and are both Beasts, while and come down earlier to keep the cards flowing. Because the token copies are also artifacts, you can even use and to create even more copies.
If you don't mind getting weird with the rules, however,also works extremely well with Mutate creatures. The token copies will Mutate onto the same creature you target with the original spell, doubling the effects of cards like and .
If anything can be learned fromand , this will be a powerful way to build . As confusing as it is, Mutate is a powerful mechanic that generates a lot of value, even without doubling all your triggers. Even if you opt to play Tawnos without Mutate, however, he offers a ton of value and can threaten to end the game relatively quickly.
The Brother's War only comes with one mythic rare in an enemy color pair:. I usually try to judge planeswalker cards by their plus abilities, but this Saheeli gets her ultimate ability at a mere four loyalty, and it's a powerful one. An emblem that gives your artifact creatures +1/+1 and reduces their cost? Sign me up. A single Proliferate trigger from or is enough to get two powerful effects that your opponents can't get rid of. sets you up to get multiple emblems from , letting you run wild with free s and 3/3 Thopter tokens. decks don't play many spells that cost more than three mana, but could certainly earn a spot.
That doesn't mean you should overlook Saheeli in big artifact decks, though. Her first ability is an excellent source of card selection and advantage.doesn't mind being tapped, and you might actually want to tap to deny your opponents extra cards. In particular, fits right alongside in your and decks. And, of course, anything that makes tokens is worth considering for .
Rares & Uncommons
If you find yourself across the table from someone with powerful tokens, then you could certainly consideras an answer. Being a sorcery certainly feels like a knock against this card, but is played in just over 10,000 decks according to EDHREC. Against certain decks, these cards are essentially targeted board wipes, and gets around and other common answers to .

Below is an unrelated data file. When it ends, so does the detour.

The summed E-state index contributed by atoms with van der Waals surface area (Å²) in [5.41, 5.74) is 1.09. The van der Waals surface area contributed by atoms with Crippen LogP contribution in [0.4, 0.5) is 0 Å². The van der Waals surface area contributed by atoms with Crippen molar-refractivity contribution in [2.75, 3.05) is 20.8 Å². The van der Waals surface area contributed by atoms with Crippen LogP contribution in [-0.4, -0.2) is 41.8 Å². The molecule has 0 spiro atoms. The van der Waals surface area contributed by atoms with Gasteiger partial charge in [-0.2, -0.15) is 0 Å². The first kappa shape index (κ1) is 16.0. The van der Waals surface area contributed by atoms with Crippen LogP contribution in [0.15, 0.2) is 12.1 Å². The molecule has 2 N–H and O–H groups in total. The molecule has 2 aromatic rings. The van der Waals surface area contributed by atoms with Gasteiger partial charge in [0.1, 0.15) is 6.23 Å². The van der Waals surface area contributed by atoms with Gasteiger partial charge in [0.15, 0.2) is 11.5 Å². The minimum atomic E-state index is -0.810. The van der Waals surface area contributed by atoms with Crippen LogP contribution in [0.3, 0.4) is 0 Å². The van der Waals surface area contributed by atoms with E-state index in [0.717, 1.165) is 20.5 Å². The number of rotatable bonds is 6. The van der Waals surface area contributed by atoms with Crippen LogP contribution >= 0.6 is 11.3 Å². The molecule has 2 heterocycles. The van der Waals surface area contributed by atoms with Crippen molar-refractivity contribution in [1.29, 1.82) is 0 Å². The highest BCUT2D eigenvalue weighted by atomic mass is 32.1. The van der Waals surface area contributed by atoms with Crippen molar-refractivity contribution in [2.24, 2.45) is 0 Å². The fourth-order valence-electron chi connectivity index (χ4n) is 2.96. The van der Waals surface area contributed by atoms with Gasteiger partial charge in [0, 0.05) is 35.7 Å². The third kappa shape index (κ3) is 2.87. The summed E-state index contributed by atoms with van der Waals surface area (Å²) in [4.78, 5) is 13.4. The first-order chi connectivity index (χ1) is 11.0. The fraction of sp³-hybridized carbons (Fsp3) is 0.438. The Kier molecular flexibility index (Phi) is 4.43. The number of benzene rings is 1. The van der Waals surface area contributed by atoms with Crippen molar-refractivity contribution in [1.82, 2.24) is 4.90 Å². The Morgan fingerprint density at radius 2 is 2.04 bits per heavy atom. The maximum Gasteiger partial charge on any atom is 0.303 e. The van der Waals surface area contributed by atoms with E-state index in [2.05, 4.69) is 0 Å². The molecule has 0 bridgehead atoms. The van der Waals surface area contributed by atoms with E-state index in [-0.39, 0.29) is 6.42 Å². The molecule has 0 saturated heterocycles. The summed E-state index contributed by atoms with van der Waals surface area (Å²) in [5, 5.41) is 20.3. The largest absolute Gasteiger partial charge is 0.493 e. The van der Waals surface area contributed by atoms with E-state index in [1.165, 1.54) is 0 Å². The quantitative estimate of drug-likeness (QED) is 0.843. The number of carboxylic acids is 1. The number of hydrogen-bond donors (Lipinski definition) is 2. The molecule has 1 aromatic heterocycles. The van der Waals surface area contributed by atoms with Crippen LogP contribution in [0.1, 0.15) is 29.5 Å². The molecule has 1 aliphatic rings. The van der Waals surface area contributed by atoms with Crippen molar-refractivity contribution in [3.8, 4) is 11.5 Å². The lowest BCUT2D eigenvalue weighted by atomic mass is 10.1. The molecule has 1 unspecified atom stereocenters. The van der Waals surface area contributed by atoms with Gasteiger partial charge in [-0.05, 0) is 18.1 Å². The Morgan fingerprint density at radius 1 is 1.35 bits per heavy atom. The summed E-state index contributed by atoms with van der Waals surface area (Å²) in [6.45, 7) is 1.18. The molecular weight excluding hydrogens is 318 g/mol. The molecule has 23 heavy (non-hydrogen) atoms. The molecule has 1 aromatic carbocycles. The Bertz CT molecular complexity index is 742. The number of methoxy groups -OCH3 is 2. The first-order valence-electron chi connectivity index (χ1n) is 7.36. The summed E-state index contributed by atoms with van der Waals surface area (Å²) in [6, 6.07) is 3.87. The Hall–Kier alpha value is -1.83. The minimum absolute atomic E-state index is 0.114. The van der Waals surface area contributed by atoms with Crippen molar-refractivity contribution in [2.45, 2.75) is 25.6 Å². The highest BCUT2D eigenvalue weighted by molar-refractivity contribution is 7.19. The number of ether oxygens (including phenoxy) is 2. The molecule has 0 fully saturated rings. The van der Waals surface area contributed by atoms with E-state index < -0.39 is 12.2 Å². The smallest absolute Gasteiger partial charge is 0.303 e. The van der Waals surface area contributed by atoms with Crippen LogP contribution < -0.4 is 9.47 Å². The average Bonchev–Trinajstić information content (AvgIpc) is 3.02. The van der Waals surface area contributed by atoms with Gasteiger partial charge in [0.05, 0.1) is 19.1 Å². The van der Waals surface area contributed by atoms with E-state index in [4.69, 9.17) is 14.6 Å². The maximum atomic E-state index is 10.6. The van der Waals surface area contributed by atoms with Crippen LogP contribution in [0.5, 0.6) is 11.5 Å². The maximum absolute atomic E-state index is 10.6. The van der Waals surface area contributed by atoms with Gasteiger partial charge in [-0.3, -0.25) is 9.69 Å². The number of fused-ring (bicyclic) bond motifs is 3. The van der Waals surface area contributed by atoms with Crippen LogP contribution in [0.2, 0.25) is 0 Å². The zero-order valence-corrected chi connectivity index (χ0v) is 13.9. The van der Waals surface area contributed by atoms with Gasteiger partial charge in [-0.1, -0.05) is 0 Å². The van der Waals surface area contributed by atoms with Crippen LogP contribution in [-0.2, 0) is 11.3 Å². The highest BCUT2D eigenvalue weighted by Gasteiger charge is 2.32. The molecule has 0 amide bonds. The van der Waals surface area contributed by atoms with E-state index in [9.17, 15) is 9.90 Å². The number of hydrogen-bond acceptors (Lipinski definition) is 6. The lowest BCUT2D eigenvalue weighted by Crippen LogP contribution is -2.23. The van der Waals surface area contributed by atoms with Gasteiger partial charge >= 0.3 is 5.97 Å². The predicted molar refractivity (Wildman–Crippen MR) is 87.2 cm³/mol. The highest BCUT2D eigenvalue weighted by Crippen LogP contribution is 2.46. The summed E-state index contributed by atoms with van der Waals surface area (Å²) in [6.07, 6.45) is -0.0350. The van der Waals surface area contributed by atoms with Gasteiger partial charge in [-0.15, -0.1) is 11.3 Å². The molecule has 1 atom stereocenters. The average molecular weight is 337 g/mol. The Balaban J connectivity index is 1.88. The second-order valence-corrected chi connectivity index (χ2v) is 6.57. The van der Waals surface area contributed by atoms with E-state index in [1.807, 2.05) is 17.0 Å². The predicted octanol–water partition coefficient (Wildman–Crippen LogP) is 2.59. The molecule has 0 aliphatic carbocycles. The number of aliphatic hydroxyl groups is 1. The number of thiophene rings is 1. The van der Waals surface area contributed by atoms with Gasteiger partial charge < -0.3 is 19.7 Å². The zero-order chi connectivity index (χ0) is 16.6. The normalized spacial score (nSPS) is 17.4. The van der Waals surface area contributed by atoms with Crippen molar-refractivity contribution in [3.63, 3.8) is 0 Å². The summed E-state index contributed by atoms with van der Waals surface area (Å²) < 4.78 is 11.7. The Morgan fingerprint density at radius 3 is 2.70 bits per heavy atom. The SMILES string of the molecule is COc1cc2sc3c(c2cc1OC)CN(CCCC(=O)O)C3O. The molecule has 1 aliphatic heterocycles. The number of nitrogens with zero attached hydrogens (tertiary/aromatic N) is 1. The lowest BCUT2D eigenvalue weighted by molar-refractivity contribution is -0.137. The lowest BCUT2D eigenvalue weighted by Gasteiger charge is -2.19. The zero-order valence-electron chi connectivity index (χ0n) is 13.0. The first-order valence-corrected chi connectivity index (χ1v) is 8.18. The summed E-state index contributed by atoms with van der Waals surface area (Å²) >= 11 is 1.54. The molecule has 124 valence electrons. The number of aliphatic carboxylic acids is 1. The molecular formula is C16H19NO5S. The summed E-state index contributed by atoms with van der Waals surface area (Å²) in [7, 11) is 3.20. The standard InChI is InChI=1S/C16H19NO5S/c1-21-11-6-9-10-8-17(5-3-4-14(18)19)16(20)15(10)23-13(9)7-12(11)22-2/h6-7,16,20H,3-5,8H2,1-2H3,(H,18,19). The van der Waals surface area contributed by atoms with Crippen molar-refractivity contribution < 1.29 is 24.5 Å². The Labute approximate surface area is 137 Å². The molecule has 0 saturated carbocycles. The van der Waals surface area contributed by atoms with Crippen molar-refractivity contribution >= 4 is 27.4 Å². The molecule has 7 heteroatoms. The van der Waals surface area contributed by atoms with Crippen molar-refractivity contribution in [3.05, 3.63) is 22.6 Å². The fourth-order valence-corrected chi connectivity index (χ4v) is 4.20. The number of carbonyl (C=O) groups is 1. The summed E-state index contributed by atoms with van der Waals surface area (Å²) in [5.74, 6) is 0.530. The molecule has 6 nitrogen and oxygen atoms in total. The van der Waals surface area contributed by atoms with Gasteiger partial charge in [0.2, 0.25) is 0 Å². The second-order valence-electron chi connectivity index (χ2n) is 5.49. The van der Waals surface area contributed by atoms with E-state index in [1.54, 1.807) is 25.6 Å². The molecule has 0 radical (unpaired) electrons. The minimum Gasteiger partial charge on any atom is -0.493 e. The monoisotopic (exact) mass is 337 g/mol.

It's also very flexible exile-based removal, preventing your opponent from recurringand over and over again. As tokens become more prevalent, may be worth reconsidering in your removal suite, and is a worthy companion.
It will be tempting to try and maximizeby having ten or more creatures in your graveyard, but even at five mana this is a powerful effect with only three or four fallen comrades. Three dead creatures puts you on par with , but will quickly outpace it. Decks that already care about untapping creatures, like , will naturally make excellent use of the mana from this card. Additionally, easily refills your graveyard after hits the field, and only needs one color of mana to activate his ability. may seem to suffer in comparison to similar creatures, but , , and don't reach their full until turn five or later either, and if you can immediately tap for five or six mana, does it really matter how much it cost up front? Just be sure to stay away from .
may not be , but it's pretty darn close. Thanks to and , really only misses out on enchantments (and planeswalkers, but how many three-mana planeswalkers are you playing?). The +1/+0 to your small creatures is relevant as well, since many aristocrats and blink decks already accrue tokens over time. makes your Servo and Thopter tokens twice as deadly, letting you turn the corner to start winning the game in , , and decks. Never underestimate the combination of card advantage and win condition.